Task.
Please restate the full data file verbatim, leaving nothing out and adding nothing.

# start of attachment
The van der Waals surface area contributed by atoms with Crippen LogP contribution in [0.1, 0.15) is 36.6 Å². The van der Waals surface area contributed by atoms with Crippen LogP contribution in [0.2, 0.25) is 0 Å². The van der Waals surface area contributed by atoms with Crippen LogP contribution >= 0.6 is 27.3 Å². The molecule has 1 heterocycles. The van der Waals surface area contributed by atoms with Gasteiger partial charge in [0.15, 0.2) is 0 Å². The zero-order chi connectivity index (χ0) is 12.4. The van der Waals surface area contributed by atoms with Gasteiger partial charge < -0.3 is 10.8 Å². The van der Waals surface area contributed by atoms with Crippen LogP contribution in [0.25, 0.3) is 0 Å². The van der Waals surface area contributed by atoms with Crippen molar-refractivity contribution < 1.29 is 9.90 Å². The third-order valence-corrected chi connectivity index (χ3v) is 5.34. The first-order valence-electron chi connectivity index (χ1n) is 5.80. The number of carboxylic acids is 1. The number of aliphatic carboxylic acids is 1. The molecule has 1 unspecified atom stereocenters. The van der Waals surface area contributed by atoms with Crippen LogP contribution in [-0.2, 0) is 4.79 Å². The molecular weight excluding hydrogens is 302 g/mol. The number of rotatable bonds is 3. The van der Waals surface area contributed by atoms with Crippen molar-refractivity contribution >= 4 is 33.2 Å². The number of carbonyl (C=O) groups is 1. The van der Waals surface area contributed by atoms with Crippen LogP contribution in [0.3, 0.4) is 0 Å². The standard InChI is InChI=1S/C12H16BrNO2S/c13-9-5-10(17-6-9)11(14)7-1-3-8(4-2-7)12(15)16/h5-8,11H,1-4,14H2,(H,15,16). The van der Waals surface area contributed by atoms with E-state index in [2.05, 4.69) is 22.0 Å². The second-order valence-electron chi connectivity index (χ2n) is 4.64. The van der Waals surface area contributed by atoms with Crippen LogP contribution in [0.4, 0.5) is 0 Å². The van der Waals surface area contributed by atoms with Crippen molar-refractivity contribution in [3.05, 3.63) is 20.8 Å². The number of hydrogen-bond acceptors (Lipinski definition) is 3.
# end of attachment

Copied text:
The van der Waals surface area contributed by atoms with Crippen LogP contribution in [0.1, 0.15) is 36.6 Å². The van der Waals surface area contributed by atoms with Crippen LogP contribution in [0.2, 0.25) is 0 Å². The van der Waals surface area contributed by atoms with Crippen LogP contribution >= 0.6 is 27.3 Å². The molecule has 1 heterocycles. The van der Waals surface area contributed by atoms with Gasteiger partial charge in [0.15, 0.2) is 0 Å². The zero-order chi connectivity index (χ0) is 12.4. The van der Waals surface area contributed by atoms with Gasteiger partial charge < -0.3 is 10.8 Å². The van der Waals surface area contributed by atoms with Crippen LogP contribution in [0.25, 0.3) is 0 Å². The van der Waals surface area contributed by atoms with Crippen molar-refractivity contribution < 1.29 is 9.90 Å². The third-order valence-corrected chi connectivity index (χ3v) is 5.34. The first-order valence-electron chi connectivity index (χ1n) is 5.80. The number of carboxylic acids is 1. The number of aliphatic carboxylic acids is 1. The molecule has 1 unspecified atom stereocenters. The van der Waals surface area contributed by atoms with Crippen LogP contribution in [-0.2, 0) is 4.79 Å². The molecular weight excluding hydrogens is 302 g/mol. The number of rotatable bonds is 3. The van der Waals surface area contributed by atoms with Crippen molar-refractivity contribution >= 4 is 33.2 Å². The number of carbonyl (C=O) groups is 1. The van der Waals surface area contributed by atoms with Crippen LogP contribution in [0.3, 0.4) is 0 Å². The standard InChI is InChI=1S/C12H16BrNO2S/c13-9-5-10(17-6-9)11(14)7-1-3-8(4-2-7)12(15)16/h5-8,11H,1-4,14H2,(H,15,16). The van der Waals surface area contributed by atoms with E-state index in [2.05, 4.69) is 22.0 Å². The second-order valence-electron chi connectivity index (χ2n) is 4.64. The van der Waals surface area contributed by atoms with Crippen LogP contribution in [0.4, 0.5) is 0 Å². The van der Waals surface area contributed by atoms with Crippen molar-refractivity contribution in [3.05, 3.63) is 20.8 Å². The number of hydrogen-bond acceptors (Lipinski definition) is 3.